True, the categorization and subtraction method does throw out a lot of variance, but what I liked about this paper, was that the data were examined using a range of different analysis approaches. So the VLSM approach used all the data in its continuous form (and found IFG localization), and the graphs of the (non-)correlation that I highlighted are basically ROI analyses: anatomically defined regions were examined for correlations between amount of tissue damage and behavioral performance. Again, significant correlations were found, but when we see the plot, it becomes clear that something funny is going on, as I discussed.
I have nothing but praise for these investigators because they could have easily stopped after showing the subtraction and VLSM images, and we would have never known that there may be underlying problems with the result. Instead they showed us the actual data in the critical region, and as a result we learned something.
In fact, we learned two things: (1) the IFG may not be critical for gesture discrimination, and (2) even the cleanest looking data can fail to reveal the truth.
You're right. Sorry, I misread the VLSM part and thought they'd only performed that analysis on the IFG in isolation. This is a nice result. VLSM is a BIG improvement on lesion overlap maps, but it doesn't quite make use of all the data as it still involves a binary classification i.e. classify tissue as damaged/undamaged on a voxel-by-voxel basis (in this case, I think they simply marked all voxels within each manually drawn lesion outline as damaged). To my mind, using a continuous measure of tissue integrity at each voxel (derived from a measure of signal intensity) and testing this against behavioural performance is a more powerful way to do this sort of analysis. Firstly, it's more sensitive when detecting tissue damage than are manual methods (signal intensity typically needs to be ~20% lower than normal before it can be detected by eye) and it also allows you to examine the regression fit graphically to see which subjects are driving it. I'm a fan of the VBM technique (when used properly) for answering this sort of question, although I know a lot of people out there aren't.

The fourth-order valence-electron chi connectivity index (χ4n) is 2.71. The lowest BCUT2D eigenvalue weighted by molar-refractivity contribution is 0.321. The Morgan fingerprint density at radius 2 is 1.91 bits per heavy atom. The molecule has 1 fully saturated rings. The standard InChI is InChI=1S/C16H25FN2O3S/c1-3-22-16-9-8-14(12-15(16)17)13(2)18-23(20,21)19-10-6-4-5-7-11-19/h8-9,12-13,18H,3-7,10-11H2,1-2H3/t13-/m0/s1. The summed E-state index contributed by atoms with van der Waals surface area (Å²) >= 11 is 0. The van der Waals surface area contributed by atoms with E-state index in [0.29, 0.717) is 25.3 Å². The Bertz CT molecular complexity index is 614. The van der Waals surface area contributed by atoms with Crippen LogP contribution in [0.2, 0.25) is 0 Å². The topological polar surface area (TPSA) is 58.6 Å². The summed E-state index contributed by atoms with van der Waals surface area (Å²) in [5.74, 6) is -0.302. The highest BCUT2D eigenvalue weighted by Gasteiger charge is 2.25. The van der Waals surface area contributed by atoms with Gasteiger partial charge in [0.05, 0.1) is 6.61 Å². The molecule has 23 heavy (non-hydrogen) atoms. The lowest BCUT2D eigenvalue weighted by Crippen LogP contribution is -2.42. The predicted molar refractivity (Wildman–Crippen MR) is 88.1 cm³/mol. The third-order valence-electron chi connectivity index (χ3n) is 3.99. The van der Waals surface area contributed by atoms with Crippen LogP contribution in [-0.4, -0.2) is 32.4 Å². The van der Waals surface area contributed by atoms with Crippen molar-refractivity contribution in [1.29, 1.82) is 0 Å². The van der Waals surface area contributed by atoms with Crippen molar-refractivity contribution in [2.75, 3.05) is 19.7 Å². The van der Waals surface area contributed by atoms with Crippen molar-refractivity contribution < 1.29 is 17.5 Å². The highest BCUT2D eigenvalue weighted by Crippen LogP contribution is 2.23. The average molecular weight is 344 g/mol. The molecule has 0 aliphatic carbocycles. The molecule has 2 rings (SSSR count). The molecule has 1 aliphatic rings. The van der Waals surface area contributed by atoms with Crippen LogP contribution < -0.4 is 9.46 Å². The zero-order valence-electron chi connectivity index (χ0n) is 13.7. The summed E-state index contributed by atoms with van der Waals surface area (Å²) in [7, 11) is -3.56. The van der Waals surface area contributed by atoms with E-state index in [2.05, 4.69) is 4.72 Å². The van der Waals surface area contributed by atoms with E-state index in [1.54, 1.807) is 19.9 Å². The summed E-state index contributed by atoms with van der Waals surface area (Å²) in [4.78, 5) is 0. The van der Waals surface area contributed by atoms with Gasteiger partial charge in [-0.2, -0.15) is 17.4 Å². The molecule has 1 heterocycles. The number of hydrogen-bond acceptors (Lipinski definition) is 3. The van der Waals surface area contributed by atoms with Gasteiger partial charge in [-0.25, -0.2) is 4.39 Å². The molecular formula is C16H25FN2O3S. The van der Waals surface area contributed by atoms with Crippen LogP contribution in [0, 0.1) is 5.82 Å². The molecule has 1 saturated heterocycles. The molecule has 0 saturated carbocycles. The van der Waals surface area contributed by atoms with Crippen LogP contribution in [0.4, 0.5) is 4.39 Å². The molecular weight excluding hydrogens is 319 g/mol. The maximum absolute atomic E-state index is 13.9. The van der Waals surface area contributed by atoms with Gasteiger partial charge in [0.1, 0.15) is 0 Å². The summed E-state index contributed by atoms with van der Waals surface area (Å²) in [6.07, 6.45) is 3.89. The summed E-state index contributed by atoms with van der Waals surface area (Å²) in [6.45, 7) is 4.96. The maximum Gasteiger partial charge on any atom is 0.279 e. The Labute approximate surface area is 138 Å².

It's an impressive paper in its thoroughness, as you say. I've done quite a lot of imaging work with patients, and know that an immense amount of work must have gone into this study. Patient data is always fascinatingly complex, so it's great that the authors have looked at it from so many angles.
I agree that this type of work is the best evidence that mirror networks may be involved in action understanding (see also Bosbach et al., Nature Neuroscience 2005, 8;1295 for intriguing insights).
A few problems here though; first, they don't actually test for action 'understanding'. Their test is really a test of action discrimination/recognition but they refer to it throughout as action understanding. If the patients were unable to predict the consequences of an action or unable to state the goal, I might be more persuaded that the deficit constitutes an impairment in understanding.
Also, they have lumped all subtypes of apraxia together. From the little I know about apraxia, this seems a little odd. Ideomotor apraxia (intact object knowledge but impaired ability to imitate) is a result of deficits to the 'visuomotor' route to action, whereas ideational/conceptual apraxia is characterised by deficits to object semantics (patients cannot link an object with the appropriate action). From what is known about action execution networks I'd be surprised if there was a single area in which lesions would result in both of these conditions.
I'm sure they didn't separate the groups for power reasons, but given that they tested for subtypes of apraxia in the assessment phase, it would have been nice to see how the results look between the groups.